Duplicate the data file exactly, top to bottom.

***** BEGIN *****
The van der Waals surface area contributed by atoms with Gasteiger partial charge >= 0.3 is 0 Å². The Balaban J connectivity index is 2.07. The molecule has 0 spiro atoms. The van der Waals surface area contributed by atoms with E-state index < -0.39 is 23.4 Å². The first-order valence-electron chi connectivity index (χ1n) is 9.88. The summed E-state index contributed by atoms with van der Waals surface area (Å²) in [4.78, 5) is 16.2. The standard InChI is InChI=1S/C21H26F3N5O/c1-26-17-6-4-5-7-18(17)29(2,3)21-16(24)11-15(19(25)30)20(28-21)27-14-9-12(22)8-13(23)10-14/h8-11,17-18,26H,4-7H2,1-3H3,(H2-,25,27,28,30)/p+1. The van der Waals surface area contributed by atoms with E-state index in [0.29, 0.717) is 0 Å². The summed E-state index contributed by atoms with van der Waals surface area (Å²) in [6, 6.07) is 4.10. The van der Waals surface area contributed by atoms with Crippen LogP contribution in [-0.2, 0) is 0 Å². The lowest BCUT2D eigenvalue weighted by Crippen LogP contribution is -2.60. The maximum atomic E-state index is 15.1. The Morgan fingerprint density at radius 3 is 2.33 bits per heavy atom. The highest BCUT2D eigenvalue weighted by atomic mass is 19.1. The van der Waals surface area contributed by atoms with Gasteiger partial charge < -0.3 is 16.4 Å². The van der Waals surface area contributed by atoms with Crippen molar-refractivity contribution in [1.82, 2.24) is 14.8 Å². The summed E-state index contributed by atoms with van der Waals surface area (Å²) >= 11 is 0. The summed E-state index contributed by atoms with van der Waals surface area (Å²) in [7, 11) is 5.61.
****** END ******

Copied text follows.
The van der Waals surface area contributed by atoms with Gasteiger partial charge >= 0.3 is 0 Å². The Balaban J connectivity index is 2.07. The molecule has 0 spiro atoms. The van der Waals surface area contributed by atoms with E-state index < -0.39 is 23.4 Å². The first-order valence-electron chi connectivity index (χ1n) is 9.88. The summed E-state index contributed by atoms with van der Waals surface area (Å²) in [4.78, 5) is 16.2. The standard InChI is InChI=1S/C21H26F3N5O/c1-26-17-6-4-5-7-18(17)29(2,3)21-16(24)11-15(19(25)30)20(28-21)27-14-9-12(22)8-13(23)10-14/h8-11,17-18,26H,4-7H2,1-3H3,(H2-,25,27,28,30)/p+1. The van der Waals surface area contributed by atoms with E-state index in [0.29, 0.717) is 0 Å². The summed E-state index contributed by atoms with van der Waals surface area (Å²) in [6, 6.07) is 4.10. The van der Waals surface area contributed by atoms with Crippen LogP contribution in [-0.2, 0) is 0 Å². The lowest BCUT2D eigenvalue weighted by Crippen LogP contribution is -2.60. The maximum atomic E-state index is 15.1. The Morgan fingerprint density at radius 3 is 2.33 bits per heavy atom. The highest BCUT2D eigenvalue weighted by atomic mass is 19.1. The van der Waals surface area contributed by atoms with Gasteiger partial charge < -0.3 is 16.4 Å². The van der Waals surface area contributed by atoms with Crippen molar-refractivity contribution in [1.82, 2.24) is 14.8 Å². The summed E-state index contributed by atoms with van der Waals surface area (Å²) >= 11 is 0. The summed E-state index contributed by atoms with van der Waals surface area (Å²) in [7, 11) is 5.61.